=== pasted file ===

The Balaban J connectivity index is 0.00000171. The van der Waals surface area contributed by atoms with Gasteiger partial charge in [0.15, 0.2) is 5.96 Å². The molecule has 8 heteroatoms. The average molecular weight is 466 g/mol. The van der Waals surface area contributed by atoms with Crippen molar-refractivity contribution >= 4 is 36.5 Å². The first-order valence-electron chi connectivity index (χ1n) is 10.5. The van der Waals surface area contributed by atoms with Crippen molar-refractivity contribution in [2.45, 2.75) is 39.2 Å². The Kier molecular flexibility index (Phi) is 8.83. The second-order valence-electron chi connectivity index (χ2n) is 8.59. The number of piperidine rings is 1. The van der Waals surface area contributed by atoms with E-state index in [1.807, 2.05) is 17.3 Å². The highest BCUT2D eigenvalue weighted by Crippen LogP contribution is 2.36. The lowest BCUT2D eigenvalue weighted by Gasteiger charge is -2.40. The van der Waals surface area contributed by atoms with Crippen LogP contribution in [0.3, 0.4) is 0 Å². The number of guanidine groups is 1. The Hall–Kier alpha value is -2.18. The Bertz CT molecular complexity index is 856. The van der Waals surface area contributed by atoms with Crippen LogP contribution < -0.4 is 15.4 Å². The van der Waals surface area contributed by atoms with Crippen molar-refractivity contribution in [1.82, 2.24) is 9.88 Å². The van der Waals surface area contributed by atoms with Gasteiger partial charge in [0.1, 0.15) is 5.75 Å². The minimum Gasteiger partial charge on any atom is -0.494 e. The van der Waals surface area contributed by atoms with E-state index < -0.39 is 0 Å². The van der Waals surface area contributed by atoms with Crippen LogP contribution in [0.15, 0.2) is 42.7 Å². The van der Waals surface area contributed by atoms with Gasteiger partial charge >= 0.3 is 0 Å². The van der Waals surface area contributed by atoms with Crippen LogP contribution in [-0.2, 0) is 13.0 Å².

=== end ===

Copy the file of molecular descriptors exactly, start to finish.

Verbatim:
The Balaban J connectivity index is 0.00000171. The van der Waals surface area contributed by atoms with Gasteiger partial charge in [0.15, 0.2) is 5.96 Å². The molecule has 8 heteroatoms. The average molecular weight is 466 g/mol. The van der Waals surface area contributed by atoms with Crippen molar-refractivity contribution >= 4 is 36.5 Å². The first-order valence-electron chi connectivity index (χ1n) is 10.5. The van der Waals surface area contributed by atoms with Crippen molar-refractivity contribution in [2.45, 2.75) is 39.2 Å². The Kier molecular flexibility index (Phi) is 8.83. The second-order valence-electron chi connectivity index (χ2n) is 8.59. The number of piperidine rings is 1. The van der Waals surface area contributed by atoms with E-state index in [1.807, 2.05) is 17.3 Å². The highest BCUT2D eigenvalue weighted by Crippen LogP contribution is 2.36. The lowest BCUT2D eigenvalue weighted by Gasteiger charge is -2.40. The van der Waals surface area contributed by atoms with Crippen LogP contribution in [0.3, 0.4) is 0 Å². The number of guanidine groups is 1. The Hall–Kier alpha value is -2.18. The Bertz CT molecular complexity index is 856. The van der Waals surface area contributed by atoms with Crippen LogP contribution < -0.4 is 15.4 Å². The van der Waals surface area contributed by atoms with Crippen molar-refractivity contribution in [1.82, 2.24) is 9.88 Å². The van der Waals surface area contributed by atoms with Gasteiger partial charge in [0.1, 0.15) is 5.75 Å². The minimum Gasteiger partial charge on any atom is -0.494 e. The van der Waals surface area contributed by atoms with E-state index < -0.39 is 0 Å². The van der Waals surface area contributed by atoms with Crippen LogP contribution in [0.15, 0.2) is 42.7 Å². The van der Waals surface area contributed by atoms with Gasteiger partial charge >= 0.3 is 0 Å². The van der Waals surface area contributed by atoms with Crippen LogP contribution in [-0.2, 0) is 13.0 Å².